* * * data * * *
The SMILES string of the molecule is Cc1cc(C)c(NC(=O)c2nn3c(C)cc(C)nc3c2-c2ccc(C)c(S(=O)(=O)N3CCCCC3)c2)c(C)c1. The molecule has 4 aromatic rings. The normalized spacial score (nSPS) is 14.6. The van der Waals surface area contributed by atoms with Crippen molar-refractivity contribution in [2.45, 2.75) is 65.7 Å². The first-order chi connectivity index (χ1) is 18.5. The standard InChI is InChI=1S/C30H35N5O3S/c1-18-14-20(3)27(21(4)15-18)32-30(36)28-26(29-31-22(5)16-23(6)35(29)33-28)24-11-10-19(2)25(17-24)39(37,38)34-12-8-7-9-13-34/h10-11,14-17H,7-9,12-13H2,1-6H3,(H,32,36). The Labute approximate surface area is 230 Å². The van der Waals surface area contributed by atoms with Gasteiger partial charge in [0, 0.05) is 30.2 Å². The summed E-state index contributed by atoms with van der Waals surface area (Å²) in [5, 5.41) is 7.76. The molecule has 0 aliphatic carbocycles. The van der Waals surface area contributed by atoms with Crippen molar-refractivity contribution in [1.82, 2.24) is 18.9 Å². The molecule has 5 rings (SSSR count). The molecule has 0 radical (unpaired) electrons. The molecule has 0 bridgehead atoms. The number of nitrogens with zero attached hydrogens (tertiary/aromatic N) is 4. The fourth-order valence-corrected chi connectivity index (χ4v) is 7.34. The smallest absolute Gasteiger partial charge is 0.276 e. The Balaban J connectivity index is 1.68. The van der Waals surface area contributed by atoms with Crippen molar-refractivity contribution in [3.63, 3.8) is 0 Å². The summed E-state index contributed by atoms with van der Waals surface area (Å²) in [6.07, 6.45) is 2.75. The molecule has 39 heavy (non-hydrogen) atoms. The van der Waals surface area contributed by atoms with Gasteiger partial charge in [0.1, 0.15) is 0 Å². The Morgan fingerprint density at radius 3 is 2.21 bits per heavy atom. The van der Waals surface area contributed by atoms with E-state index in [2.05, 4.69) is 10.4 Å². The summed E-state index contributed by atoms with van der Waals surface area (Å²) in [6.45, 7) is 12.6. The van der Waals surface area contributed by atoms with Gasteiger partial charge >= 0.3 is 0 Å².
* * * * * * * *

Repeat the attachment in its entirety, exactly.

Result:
The SMILES string of the molecule is Cc1cc(C)c(NC(=O)c2nn3c(C)cc(C)nc3c2-c2ccc(C)c(S(=O)(=O)N3CCCCC3)c2)c(C)c1. The molecule has 4 aromatic rings. The normalized spacial score (nSPS) is 14.6. The van der Waals surface area contributed by atoms with Crippen molar-refractivity contribution in [2.45, 2.75) is 65.7 Å². The first-order chi connectivity index (χ1) is 18.5. The standard InChI is InChI=1S/C30H35N5O3S/c1-18-14-20(3)27(21(4)15-18)32-30(36)28-26(29-31-22(5)16-23(6)35(29)33-28)24-11-10-19(2)25(17-24)39(37,38)34-12-8-7-9-13-34/h10-11,14-17H,7-9,12-13H2,1-6H3,(H,32,36). The Labute approximate surface area is 230 Å². The van der Waals surface area contributed by atoms with Gasteiger partial charge in [0, 0.05) is 30.2 Å². The summed E-state index contributed by atoms with van der Waals surface area (Å²) in [5, 5.41) is 7.76. The molecule has 0 aliphatic carbocycles. The van der Waals surface area contributed by atoms with Crippen molar-refractivity contribution in [1.82, 2.24) is 18.9 Å². The molecule has 5 rings (SSSR count). The molecule has 0 radical (unpaired) electrons. The molecule has 0 bridgehead atoms. The number of nitrogens with zero attached hydrogens (tertiary/aromatic N) is 4. The fourth-order valence-corrected chi connectivity index (χ4v) is 7.34. The smallest absolute Gasteiger partial charge is 0.276 e. The Balaban J connectivity index is 1.68. The van der Waals surface area contributed by atoms with Crippen molar-refractivity contribution in [3.63, 3.8) is 0 Å². The summed E-state index contributed by atoms with van der Waals surface area (Å²) in [6.07, 6.45) is 2.75. The molecule has 39 heavy (non-hydrogen) atoms. The van der Waals surface area contributed by atoms with Gasteiger partial charge in [0.1, 0.15) is 0 Å². The Morgan fingerprint density at radius 3 is 2.21 bits per heavy atom. The van der Waals surface area contributed by atoms with E-state index in [2.05, 4.69) is 10.4 Å². The summed E-state index contributed by atoms with van der Waals surface area (Å²) in [6.45, 7) is 12.6. The van der Waals surface area contributed by atoms with Gasteiger partial charge >= 0.3 is 0 Å².